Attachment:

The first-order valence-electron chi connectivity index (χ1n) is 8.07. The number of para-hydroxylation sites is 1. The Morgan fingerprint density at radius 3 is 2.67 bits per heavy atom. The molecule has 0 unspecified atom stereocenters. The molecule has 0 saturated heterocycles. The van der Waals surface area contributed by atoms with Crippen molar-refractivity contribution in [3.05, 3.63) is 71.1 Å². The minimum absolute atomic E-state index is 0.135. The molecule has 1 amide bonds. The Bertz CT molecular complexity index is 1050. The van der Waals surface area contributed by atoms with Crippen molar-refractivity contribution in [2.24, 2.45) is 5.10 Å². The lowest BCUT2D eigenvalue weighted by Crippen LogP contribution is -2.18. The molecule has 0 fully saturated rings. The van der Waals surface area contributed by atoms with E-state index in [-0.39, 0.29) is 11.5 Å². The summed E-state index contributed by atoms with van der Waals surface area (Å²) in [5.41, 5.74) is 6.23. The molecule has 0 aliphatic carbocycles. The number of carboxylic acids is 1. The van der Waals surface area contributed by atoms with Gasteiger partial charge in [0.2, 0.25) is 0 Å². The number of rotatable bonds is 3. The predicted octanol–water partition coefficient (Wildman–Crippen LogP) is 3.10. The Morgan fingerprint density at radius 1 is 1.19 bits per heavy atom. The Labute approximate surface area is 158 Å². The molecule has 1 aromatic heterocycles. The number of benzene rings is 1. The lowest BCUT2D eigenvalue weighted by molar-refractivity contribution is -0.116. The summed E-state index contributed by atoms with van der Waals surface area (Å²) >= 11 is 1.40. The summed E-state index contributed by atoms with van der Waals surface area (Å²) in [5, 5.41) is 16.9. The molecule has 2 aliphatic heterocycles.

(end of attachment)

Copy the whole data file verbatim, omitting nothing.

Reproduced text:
The first-order valence-electron chi connectivity index (χ1n) is 8.07. The number of para-hydroxylation sites is 1. The Morgan fingerprint density at radius 3 is 2.67 bits per heavy atom. The molecule has 0 unspecified atom stereocenters. The molecule has 0 saturated heterocycles. The van der Waals surface area contributed by atoms with Crippen molar-refractivity contribution in [3.05, 3.63) is 71.1 Å². The minimum absolute atomic E-state index is 0.135. The molecule has 1 amide bonds. The Bertz CT molecular complexity index is 1050. The van der Waals surface area contributed by atoms with Crippen molar-refractivity contribution in [2.24, 2.45) is 5.10 Å². The lowest BCUT2D eigenvalue weighted by Crippen LogP contribution is -2.18. The molecule has 0 fully saturated rings. The van der Waals surface area contributed by atoms with E-state index in [-0.39, 0.29) is 11.5 Å². The summed E-state index contributed by atoms with van der Waals surface area (Å²) in [5.41, 5.74) is 6.23. The molecule has 0 aliphatic carbocycles. The number of carboxylic acids is 1. The van der Waals surface area contributed by atoms with Gasteiger partial charge in [0.2, 0.25) is 0 Å². The number of rotatable bonds is 3. The predicted octanol–water partition coefficient (Wildman–Crippen LogP) is 3.10. The Morgan fingerprint density at radius 1 is 1.19 bits per heavy atom. The Labute approximate surface area is 158 Å². The molecule has 1 aromatic heterocycles. The number of benzene rings is 1. The lowest BCUT2D eigenvalue weighted by molar-refractivity contribution is -0.116. The summed E-state index contributed by atoms with van der Waals surface area (Å²) >= 11 is 1.40. The summed E-state index contributed by atoms with van der Waals surface area (Å²) in [5, 5.41) is 16.9. The molecule has 2 aliphatic heterocycles.